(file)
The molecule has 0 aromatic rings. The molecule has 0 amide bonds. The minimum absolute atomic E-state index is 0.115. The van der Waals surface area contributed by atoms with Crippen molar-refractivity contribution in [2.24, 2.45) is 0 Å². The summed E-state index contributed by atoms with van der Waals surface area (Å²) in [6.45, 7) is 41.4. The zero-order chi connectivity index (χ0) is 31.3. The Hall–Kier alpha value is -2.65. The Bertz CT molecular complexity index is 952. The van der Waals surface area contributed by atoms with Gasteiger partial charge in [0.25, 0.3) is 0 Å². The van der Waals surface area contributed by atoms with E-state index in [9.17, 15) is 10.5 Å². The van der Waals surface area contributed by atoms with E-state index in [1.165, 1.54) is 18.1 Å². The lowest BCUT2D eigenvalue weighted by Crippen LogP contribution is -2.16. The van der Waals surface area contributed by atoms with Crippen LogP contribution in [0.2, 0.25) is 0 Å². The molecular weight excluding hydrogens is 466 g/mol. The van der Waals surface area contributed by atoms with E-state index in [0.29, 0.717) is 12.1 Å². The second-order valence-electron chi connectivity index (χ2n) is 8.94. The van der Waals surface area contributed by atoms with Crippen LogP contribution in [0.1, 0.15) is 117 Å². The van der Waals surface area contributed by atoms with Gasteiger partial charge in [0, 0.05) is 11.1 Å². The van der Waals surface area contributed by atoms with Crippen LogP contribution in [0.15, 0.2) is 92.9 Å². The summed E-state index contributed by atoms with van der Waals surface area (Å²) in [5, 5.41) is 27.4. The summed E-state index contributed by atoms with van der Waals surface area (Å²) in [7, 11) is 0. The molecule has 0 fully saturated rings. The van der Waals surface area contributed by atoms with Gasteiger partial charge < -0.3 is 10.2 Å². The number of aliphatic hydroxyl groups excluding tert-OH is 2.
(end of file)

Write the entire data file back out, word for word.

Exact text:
The molecule has 0 aromatic rings. The molecule has 0 amide bonds. The minimum absolute atomic E-state index is 0.115. The van der Waals surface area contributed by atoms with Crippen molar-refractivity contribution in [2.24, 2.45) is 0 Å². The summed E-state index contributed by atoms with van der Waals surface area (Å²) in [6.45, 7) is 41.4. The zero-order chi connectivity index (χ0) is 31.3. The Hall–Kier alpha value is -2.65. The Bertz CT molecular complexity index is 952. The van der Waals surface area contributed by atoms with Gasteiger partial charge in [0.25, 0.3) is 0 Å². The van der Waals surface area contributed by atoms with E-state index in [9.17, 15) is 10.5 Å². The van der Waals surface area contributed by atoms with E-state index in [1.165, 1.54) is 18.1 Å². The lowest BCUT2D eigenvalue weighted by Crippen LogP contribution is -2.16. The van der Waals surface area contributed by atoms with Crippen LogP contribution in [0.2, 0.25) is 0 Å². The molecular weight excluding hydrogens is 466 g/mol. The van der Waals surface area contributed by atoms with E-state index in [0.29, 0.717) is 12.1 Å². The second-order valence-electron chi connectivity index (χ2n) is 8.94. The van der Waals surface area contributed by atoms with Crippen LogP contribution in [0.1, 0.15) is 117 Å². The van der Waals surface area contributed by atoms with Gasteiger partial charge in [0, 0.05) is 11.1 Å². The van der Waals surface area contributed by atoms with Crippen LogP contribution in [0.15, 0.2) is 92.9 Å². The summed E-state index contributed by atoms with van der Waals surface area (Å²) in [5, 5.41) is 27.4. The summed E-state index contributed by atoms with van der Waals surface area (Å²) in [7, 11) is 0. The molecule has 0 fully saturated rings. The van der Waals surface area contributed by atoms with Gasteiger partial charge < -0.3 is 10.2 Å². The number of aliphatic hydroxyl groups excluding tert-OH is 2.